New ‘Star Trek’ goes beyond its predecessors

Charles Liu

Fifty years have passed since TV audiences were swept into a captivating future of unity and diversity with Gene Roddenberry’s “Star Trek.” Several generations of shows and films have succeeded the original show since then with varying degrees of quality, but the rebooted movie series is now three for three. With director Justin Lin taking over the captain’s chair from J.J. Abrams, “Star Trek Beyond” is a dazzling spectacle of epic proportions.

“Star Trek Beyond” returns us to the USS Enterprise during its arduous five-year mission to seek out new life and explore strange new worlds. Captain James T. Kirk (Chris Pine) is growing increasingly weary and considers applying to be promoted to Vice Admiral. At the same time, Spock (Zachary Quinto) undergoes a similar personal crisis: The Spock of the original “Star Trek” timeline has passed away (a touching tribute to the late Leonard Nimoy), and he feels it is now his responsibility to lead the remaining Vulcan.

Before the dynamic duo can decide whether or not to part ways, the USS Enterprise is sent to an unknown planet to rescue a downed Starfleet ship. Upon arriving, the ship is attacked by the evil Krall (Idris Elba) and the crew is separated and marooned on the harsh world.

Here, the film separates itself from the previous entries by grouping characters into unexpected pairings as they struggle to find a way off the planet and defeat Krall. Kirk and the ever-lovable Chekov (the late Anton Yelchin, fittingly given a meatier role than in the last two “Trek” movies) share a thrilling action sequence in the Enterprise’s wreckage. Walking antitheses Spock and Dr. McCoy (Karl Urban), the former logical and the latter emotional, finally get large chunks of the film devoted to their laugh-out-loud banter.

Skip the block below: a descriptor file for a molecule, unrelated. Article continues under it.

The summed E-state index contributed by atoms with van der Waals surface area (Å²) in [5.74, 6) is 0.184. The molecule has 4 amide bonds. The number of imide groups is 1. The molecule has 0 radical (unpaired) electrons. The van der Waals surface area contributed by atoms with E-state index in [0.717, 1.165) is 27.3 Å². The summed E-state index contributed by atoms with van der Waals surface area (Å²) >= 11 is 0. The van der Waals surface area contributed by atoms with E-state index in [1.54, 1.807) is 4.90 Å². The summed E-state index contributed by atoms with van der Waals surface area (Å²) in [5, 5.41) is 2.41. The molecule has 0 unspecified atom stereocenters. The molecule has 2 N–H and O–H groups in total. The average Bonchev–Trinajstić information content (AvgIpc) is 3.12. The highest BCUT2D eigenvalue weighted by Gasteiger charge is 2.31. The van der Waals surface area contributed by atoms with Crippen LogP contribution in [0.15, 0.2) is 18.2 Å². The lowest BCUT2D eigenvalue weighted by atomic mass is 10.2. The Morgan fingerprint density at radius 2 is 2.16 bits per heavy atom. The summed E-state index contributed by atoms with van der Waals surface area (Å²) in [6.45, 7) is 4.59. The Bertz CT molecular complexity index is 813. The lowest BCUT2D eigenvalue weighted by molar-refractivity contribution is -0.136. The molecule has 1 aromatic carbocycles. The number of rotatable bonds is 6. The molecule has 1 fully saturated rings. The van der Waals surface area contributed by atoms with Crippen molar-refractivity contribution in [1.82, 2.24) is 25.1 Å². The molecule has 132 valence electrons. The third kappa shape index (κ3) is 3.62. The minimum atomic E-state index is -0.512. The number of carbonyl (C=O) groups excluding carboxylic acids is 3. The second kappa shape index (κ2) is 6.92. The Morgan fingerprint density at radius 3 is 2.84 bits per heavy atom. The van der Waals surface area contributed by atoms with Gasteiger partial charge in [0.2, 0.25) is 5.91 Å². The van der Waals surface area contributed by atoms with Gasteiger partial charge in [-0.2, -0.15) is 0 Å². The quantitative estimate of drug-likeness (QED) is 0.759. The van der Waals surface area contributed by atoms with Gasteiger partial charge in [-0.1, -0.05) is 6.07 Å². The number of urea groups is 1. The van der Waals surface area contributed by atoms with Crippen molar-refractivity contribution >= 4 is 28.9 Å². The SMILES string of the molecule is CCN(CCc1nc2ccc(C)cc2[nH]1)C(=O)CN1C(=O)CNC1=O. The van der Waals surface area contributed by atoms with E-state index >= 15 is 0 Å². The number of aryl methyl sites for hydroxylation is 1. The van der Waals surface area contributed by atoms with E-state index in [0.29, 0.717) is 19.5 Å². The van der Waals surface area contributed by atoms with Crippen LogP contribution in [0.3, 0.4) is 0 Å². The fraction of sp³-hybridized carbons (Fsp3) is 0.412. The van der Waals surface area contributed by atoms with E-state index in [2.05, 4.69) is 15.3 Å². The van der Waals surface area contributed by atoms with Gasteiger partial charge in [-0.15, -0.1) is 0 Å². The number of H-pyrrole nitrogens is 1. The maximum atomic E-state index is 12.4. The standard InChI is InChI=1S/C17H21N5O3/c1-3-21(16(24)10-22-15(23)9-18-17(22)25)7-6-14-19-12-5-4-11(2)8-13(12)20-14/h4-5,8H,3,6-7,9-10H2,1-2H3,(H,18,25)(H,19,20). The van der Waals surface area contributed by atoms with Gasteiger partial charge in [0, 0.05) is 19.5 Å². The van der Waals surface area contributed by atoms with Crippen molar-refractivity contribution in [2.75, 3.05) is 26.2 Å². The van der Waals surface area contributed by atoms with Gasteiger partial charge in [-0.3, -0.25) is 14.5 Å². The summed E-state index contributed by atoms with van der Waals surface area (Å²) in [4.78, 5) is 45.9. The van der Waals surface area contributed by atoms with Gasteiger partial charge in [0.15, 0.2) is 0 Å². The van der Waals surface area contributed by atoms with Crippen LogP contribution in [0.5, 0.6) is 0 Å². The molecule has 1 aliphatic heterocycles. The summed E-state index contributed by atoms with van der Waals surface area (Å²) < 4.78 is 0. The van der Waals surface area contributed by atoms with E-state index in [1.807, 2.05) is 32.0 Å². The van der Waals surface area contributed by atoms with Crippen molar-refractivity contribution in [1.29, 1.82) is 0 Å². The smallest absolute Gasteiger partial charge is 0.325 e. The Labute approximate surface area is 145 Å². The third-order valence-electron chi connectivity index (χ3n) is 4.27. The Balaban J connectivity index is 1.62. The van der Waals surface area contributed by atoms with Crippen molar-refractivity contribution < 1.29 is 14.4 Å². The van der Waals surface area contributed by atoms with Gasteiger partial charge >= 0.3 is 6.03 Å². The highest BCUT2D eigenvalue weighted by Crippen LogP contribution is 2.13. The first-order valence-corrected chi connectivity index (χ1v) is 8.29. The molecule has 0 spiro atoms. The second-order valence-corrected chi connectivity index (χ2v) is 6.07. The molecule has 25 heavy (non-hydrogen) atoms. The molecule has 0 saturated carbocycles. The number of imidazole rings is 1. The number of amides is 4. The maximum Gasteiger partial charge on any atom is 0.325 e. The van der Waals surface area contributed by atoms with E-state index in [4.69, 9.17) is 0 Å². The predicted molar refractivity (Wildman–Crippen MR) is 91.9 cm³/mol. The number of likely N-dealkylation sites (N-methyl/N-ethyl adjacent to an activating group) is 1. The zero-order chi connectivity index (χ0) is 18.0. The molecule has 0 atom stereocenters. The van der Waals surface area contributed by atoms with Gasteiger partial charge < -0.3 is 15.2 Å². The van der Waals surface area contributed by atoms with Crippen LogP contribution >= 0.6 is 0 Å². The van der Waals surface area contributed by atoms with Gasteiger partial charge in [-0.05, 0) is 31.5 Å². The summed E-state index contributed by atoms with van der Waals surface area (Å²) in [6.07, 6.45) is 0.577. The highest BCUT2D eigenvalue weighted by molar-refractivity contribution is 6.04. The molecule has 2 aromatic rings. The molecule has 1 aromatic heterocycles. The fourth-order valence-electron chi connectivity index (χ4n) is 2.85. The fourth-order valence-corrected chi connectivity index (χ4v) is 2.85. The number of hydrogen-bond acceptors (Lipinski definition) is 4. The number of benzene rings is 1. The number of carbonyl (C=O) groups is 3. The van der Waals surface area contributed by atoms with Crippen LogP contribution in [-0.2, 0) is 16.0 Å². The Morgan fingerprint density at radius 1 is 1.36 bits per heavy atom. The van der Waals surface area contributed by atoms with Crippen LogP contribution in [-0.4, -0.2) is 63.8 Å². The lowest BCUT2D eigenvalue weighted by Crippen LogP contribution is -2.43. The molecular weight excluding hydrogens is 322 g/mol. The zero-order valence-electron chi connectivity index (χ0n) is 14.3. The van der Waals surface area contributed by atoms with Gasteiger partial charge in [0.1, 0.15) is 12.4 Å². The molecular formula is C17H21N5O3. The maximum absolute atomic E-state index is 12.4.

Chief engineer Scotty (Simon Pegg) shares screen time with the most interesting of the film’s new characters: Jaylah (Sofia Boutella), an alien who was also marooned on Krall’s planet as a child. Boutella gives Jaylah a sharp edge and dances about in her battles with dizzying brute force, but she also balances the character’s tougher side with burdened loneliness and innocence.

Because of its ensemble nature, “Beyond” feels more like the TV series than the last two films did, which focused primarily on Kirk and Spock. The script, written by Pegg and Doug Jung, gives the rest of the Enterprise crew more time to shine than before while remaining tight and focused. The reliably kick-ass Sulu (John Cho) in particular gets fleshed out: The camera lingers on the character’s reunion with his husband and daughter while Kirk proudly looks on.

Krall’s characterization, though, is drastically shortchanged. He’s meant to be a parallel of Kirk, and he’s supposed to be more sympathetic than he initially appears. But “Beyond” doesn’t flesh out its villain enough for its rushed third-act twist to be impactful, and Krall’s search for an ancient superweapon seems silly considering he already commands a powerful army. Elba’s sinister performance is worthy of a better part.

But you won’t be thinking about the film’s failings when Lin lights it up with hectic, swashbuckling action. He stages the set pieces with exciting urgency and speed, and the characters often rely on highly unorthodox methods of combat. Amid all the frantic fistfights and shootouts, the film’s standout moment comes in when the heroes blast the Beastie Boys’ “Sabotage” over their radio channels as their ship plows through Krall’s fleet.

“Is this… classical?” McCoy asks when he hears the music. “I believe it is,” Spock replies.

While “Star Trek Beyond” isn’t classical “Star Trek,” it honors the history of the series while blazing its own trail. There is more adventure left for the post-reboot cast and crew; “Beyond” will make you want to see where they go next.

  • “Star Trek Beyond”
  • Running Time: 122 minutes
  • Rating: PG-13
  • Score: 4/5 stars